Harmony, California. The town itself may have been bought and sold and bought again. But the beauty here is a time-worn possession of Mother Nature. And now that I have seen it myself, I know that it is real. I’m a believer.

 

Please join the Monday Walk with RestlessJo and friends:

Jo’s Monday walk

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23 thoughts on “Walking Harmony Headlands

    1. Janis – I hear it will be closed for an entire year. Terrible loss to the businesses that rely on the summer run along The Pacific Coast Highway. Harmony is just south of #46, the cut-off to 101, driving north. With the tease of that name, I have always been curious. There’s a really good deli there 🙂 Thanks for stopping by!

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  1. I am so happy to read this! I have longed to do this very walk – and I think my husband and I did start out once, but turned back, because it was a hot day and we realized we didn’t have enough time to enjoy the full experience – and we certainly wanted the unhurried refreshment at the coast. Now you have convinced me that “next time” I drive through here I am going to make provision for a proper excursion!

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    1. I’m so glad you stopped by. Harmony Headlands is a pretty simple walk, and you can stop along the way, but you are right about the heat. It can be surprising. But then, you get to the top and that glorious sea air revives you. Hope you come back soon 🙂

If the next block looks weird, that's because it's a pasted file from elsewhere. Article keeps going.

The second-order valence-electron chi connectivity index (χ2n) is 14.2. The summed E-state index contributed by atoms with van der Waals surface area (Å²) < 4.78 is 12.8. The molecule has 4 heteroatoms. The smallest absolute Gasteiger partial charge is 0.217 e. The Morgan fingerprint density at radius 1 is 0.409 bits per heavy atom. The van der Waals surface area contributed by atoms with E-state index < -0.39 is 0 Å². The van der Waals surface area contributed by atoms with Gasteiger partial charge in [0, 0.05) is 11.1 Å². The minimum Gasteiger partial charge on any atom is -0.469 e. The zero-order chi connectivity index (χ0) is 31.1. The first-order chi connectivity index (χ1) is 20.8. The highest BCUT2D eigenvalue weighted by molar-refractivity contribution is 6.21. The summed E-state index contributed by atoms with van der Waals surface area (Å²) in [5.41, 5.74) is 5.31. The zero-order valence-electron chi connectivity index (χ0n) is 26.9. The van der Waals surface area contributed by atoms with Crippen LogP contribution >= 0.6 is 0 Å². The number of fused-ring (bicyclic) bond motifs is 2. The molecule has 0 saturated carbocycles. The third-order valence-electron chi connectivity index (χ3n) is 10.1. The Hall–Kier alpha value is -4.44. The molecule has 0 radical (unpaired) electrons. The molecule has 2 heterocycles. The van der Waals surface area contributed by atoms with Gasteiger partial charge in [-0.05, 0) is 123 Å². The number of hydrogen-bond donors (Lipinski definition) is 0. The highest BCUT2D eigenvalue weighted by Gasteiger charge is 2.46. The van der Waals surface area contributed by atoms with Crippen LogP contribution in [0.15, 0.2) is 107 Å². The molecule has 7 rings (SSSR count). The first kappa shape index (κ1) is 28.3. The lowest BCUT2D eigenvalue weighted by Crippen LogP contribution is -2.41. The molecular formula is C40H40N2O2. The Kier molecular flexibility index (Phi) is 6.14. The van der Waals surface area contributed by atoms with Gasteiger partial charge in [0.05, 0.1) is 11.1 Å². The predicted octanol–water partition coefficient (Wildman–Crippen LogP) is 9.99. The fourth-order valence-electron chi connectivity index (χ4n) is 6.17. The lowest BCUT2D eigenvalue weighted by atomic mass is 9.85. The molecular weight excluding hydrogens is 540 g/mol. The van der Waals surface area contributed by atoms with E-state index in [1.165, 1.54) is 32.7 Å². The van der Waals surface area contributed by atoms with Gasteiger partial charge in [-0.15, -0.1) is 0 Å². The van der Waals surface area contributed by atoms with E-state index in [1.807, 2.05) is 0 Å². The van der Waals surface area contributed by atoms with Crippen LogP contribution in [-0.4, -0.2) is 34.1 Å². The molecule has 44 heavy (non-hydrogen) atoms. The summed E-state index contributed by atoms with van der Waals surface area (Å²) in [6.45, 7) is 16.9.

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  2. I’m singing along to I’m a Believer 🙂 🙂 Apologies for my late arrival here but I only got back late Thursday, my Inbox is full to overbrimming, and I’ve been really busy since my return. I love the lyricism of your writing. It was in the mid 30s the last few days of my Algarve stay and that still warm wind was a blessed relief. Many thanks for your company, and your contentment with your landscape.

    Liked by 1 person

    1. RJo – It’s so much fun that you and I were singing the same song.
      Ouch! That kind of heat can bake away your energy, even with a breeze.
      Feeling is mutual, RJo, when your stuff comes into my Reader, it’s always a must-read, and always so pleasurable 🙂

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  3. Pingback: Jo’s Monday walk : Illuminating Lagoa | restlessjo

  4. Can anyone “own” a concept, such as “harmony”. For that matter, is out beliefs about ownership mearly a concept fit for our sense of possession and exclusivity? Nice that the folks in Harmony let you walk about. Stop in the shops and support the cause. -Cuz O
    P.S. Go Gorda, a bit further up the coast.

    Liked by 1 person

    1. Cuz – fortunately, this Harmony is more than just an idea 🙂 Can’t get to Gorda from here right now, unless we take the 101, which we don’t because we’re lazy. That silly Pacific Coast Highway caved in from a rockslide and no one can fix it. Better to flee to the mountains like you did!